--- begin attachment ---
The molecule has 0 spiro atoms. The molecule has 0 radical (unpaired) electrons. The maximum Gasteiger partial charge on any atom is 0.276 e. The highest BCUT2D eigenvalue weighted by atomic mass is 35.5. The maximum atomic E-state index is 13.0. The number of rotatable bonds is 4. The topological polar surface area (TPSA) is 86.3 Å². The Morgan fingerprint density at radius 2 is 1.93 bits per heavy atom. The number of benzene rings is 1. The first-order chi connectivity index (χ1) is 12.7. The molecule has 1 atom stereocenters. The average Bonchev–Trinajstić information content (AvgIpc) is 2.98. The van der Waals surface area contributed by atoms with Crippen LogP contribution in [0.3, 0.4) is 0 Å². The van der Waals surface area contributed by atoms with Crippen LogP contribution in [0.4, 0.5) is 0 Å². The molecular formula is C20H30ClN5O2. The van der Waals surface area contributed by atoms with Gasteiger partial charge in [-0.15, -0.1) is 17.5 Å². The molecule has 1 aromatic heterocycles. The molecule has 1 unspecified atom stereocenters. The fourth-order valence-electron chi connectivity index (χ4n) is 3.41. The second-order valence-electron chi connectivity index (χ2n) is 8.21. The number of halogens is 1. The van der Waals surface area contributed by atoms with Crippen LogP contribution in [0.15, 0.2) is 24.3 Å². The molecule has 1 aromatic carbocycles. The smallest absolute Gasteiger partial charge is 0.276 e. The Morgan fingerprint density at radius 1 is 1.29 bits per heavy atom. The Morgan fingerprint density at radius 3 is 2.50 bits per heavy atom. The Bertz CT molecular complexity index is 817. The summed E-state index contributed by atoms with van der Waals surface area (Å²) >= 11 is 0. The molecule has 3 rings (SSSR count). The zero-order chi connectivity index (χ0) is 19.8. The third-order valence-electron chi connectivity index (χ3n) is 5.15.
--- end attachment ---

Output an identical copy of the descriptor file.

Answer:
The molecule has 0 spiro atoms. The molecule has 0 radical (unpaired) electrons. The maximum Gasteiger partial charge on any atom is 0.276 e. The highest BCUT2D eigenvalue weighted by atomic mass is 35.5. The maximum atomic E-state index is 13.0. The number of rotatable bonds is 4. The topological polar surface area (TPSA) is 86.3 Å². The Morgan fingerprint density at radius 2 is 1.93 bits per heavy atom. The number of benzene rings is 1. The first-order chi connectivity index (χ1) is 12.7. The molecule has 1 atom stereocenters. The average Bonchev–Trinajstić information content (AvgIpc) is 2.98. The van der Waals surface area contributed by atoms with Crippen LogP contribution in [0.3, 0.4) is 0 Å². The van der Waals surface area contributed by atoms with Crippen LogP contribution in [0.4, 0.5) is 0 Å². The molecular formula is C20H30ClN5O2. The van der Waals surface area contributed by atoms with Gasteiger partial charge in [-0.15, -0.1) is 17.5 Å². The molecule has 1 aromatic heterocycles. The molecule has 1 unspecified atom stereocenters. The fourth-order valence-electron chi connectivity index (χ4n) is 3.41. The second-order valence-electron chi connectivity index (χ2n) is 8.21. The number of halogens is 1. The van der Waals surface area contributed by atoms with Crippen LogP contribution in [0.15, 0.2) is 24.3 Å². The molecule has 1 aromatic carbocycles. The smallest absolute Gasteiger partial charge is 0.276 e. The Morgan fingerprint density at radius 1 is 1.29 bits per heavy atom. The Morgan fingerprint density at radius 3 is 2.50 bits per heavy atom. The Bertz CT molecular complexity index is 817. The summed E-state index contributed by atoms with van der Waals surface area (Å²) >= 11 is 0. The molecule has 3 rings (SSSR count). The zero-order chi connectivity index (χ0) is 19.8. The third-order valence-electron chi connectivity index (χ3n) is 5.15.